Update on How We Relentlessly Pursue Funding

Update on How We Relentlessly Pursue Funding

Three out of my four oldest kids’ term bills for the spring semester either had errors or revealed opportunities to save significant amounts of money.

All week I’ve been on a full-time mission righting wrongs, physically accompanying my kids to their college’s financial aid offices (bearing boxes of Munchkins for the financial aid staff), making phone calls (since my children seem to be hitting roadblocks on their own), and sending emails with screenshots of various documentation.

And I confess, I’ve been annoying my kids to no end about following up.

But I’m doing whatever it takes to afford four kids in college at the same time, knowing I have two more kids still at home with future college plans.


Take-home points

Mistakes on Bills are Common

Evidently, mistakes on term bills are common. Carefully go line by line looking at your child’s term bill. Make sure that unnecessary fees aren’t popping up, extra insurance you don’t need isn’t billed for, and that scholarship or grant displacement isn’t happening, making what you owe higher than it needs to be. Check it carefully.

Keep Appealing

I’m serious when I urge you to appeal or argue anything and everything that displaces scholarship funds. Even if the college has a no stacking or a last-dollar in policy for their institutional scholarships, it is probably worth the fight to you and your pocketbook, but it might not be worth the fight to them, especially not right before winter break. If they’ve got some funding flexibility towards the year end anyway, you might get farther than you expect simply by being kindly persistent.

Help Your Student Become an Advocate

Let your student advocate on their own at first, but don’t let them hang themself. Be willing to quickly step in when your student is hitting roadblocks that impact your money. (That means taking action within hours, not days when they need help.)

Alternatives to Federal Loans

At my kids’ (admittedly wonderful) colleges, three out of four of their financial aid offices really push and promote the Federal Student Loan as the first-tier, go-to solution for any and every funding shortfall. They offer and propose taking the loan before they let me know about any private-donor funds, corporate grants, or scholarships that my children may qualify for. This is not just at one school, or just in one state.

So far I’ve seen this practice at three colleges in two separate states just this year alone. So who are the students who get these available but not publicized scholarships, grants, and funds? I’m willing to bet it’s the students who ask for them, the ones who email and call asking to speak with the Financial Aid Supervisor, and the students who show up in the aid office with their mama.

Applying for Need-Based Aid

Apply for need-based aid, even if you’re almost positive you won’t qualify. Ask for any departmental scholarships.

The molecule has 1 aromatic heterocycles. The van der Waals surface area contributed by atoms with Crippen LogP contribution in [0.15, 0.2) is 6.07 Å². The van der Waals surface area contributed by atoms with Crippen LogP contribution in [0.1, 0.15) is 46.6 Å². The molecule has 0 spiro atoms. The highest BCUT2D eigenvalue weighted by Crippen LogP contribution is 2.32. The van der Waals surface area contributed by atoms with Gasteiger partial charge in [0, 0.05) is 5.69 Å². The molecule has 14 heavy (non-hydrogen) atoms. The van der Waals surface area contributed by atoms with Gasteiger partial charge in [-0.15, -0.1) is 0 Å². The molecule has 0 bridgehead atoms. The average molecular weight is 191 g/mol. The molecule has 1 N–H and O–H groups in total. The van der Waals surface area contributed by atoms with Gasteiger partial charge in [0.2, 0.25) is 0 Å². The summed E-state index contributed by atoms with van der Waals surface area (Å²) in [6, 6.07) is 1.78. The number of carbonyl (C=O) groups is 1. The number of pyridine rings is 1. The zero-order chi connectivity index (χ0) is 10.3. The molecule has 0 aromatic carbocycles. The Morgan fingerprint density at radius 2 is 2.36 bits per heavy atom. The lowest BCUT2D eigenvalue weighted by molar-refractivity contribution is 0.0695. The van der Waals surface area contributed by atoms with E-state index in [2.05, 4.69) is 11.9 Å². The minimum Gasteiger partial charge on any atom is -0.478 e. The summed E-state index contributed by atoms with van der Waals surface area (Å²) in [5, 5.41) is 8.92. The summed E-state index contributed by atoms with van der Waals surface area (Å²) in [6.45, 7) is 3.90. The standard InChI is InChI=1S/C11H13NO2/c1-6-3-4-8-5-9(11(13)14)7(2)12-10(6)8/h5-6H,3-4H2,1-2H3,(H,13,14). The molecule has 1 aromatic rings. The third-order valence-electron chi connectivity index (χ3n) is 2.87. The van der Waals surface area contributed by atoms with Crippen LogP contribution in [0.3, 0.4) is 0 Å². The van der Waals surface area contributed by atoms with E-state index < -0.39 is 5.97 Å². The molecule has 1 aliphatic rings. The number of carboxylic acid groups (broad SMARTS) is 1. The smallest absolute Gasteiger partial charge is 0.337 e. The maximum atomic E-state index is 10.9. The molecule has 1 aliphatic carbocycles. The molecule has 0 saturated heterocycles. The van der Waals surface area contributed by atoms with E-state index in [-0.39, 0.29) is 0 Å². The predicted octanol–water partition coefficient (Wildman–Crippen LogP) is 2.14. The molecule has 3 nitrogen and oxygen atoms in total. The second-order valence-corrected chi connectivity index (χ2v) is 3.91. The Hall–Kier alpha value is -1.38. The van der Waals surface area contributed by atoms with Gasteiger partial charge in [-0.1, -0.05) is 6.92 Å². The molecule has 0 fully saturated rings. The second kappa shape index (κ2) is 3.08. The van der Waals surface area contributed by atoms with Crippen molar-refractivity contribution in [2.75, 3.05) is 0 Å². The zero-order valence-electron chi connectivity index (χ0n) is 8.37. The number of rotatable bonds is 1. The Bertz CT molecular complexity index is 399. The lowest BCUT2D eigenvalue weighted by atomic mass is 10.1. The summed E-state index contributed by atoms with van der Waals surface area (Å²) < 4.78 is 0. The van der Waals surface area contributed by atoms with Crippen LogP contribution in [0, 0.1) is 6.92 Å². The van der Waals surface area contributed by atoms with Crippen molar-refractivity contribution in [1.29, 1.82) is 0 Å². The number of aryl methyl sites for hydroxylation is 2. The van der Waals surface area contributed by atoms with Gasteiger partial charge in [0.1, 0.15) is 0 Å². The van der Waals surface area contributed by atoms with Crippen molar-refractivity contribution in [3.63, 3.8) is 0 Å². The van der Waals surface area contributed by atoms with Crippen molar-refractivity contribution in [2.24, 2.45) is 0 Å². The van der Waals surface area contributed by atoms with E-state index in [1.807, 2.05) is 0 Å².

Ask if the Director of Financial Aid has a discretionary fund, even if it’s December 19th and you’re almost positive all funding is going to be long gone. This is actually the perfect time to ask. A broken clock is right twice a day, and you miss 100 percent of the shots you don’t take. These maxims advocate ignoring the odds and at least trying, which has worked wonders for us.


My Results (So Far)

Just a few hours ago my oldest got word that he is being awarded just enough funding to zero out his balance for the spring term. He won’t need to take out an emergency, last-minute loan. We don’t know yet if it was merit-based, need-based, or major-based, but we’re grateful. This was the Christmas gift we most wanted this year.

The bigger news is that today my other kid got their scholarship displacement removed! And it’s a game-changer. Now they will have a little refund that can cover the cost of spring semester textbooks and expenses.

That’s good, especially because we expect to be kind of broke by then.

My third kid’s financial aid situation is still pending. Even I am getting the run around with emails and phone calls. The new plan is unorthodox, and not something we’ve tried before.

It was my child’s idea.

We will fully brief my husband and have him go in person to the financial aid office with our student. College stuff is usually my domain; it’s Mommy’s wheelhouse.

But Dad actually has an authoritative, commanding presence. Standing six foot three, built like a retired linebacker with blonde (actually mostly gray) hair, and steely blue eyes, he’s intense, charismatic, and unlikely to be ignored, dismissed, or kept waiting.

Is this fair? No.

Should all of this really be necessary? Absolutely not.

But is it actually necessary? Sometimes.

And is it worth it? Yes, especially if you actually need the money.

This is a broken system. I’m hoping that my tactics will help someone else save money that they can’t afford to lose.

Let me know your thoughts and if you tried these suggestions with any success. I’m rooting for you. 






Sabrina Malone

Sabrina Malone, best-selling author of the book “Moms on the Job" is the founder and President of WorkingMom.com – an online powerhouse helping over a half a million families per year save time, energy, and money. Frequently featured on National television and radio, this entrepreneur, homeschooling mom of six and former Mrs. America Pageant Contestant (but that’s a different story) is an engaging, motivational speaker now offering one-on-one college admissions counseling for high school juniors and seniors. Sabrina can be reached at Working Mom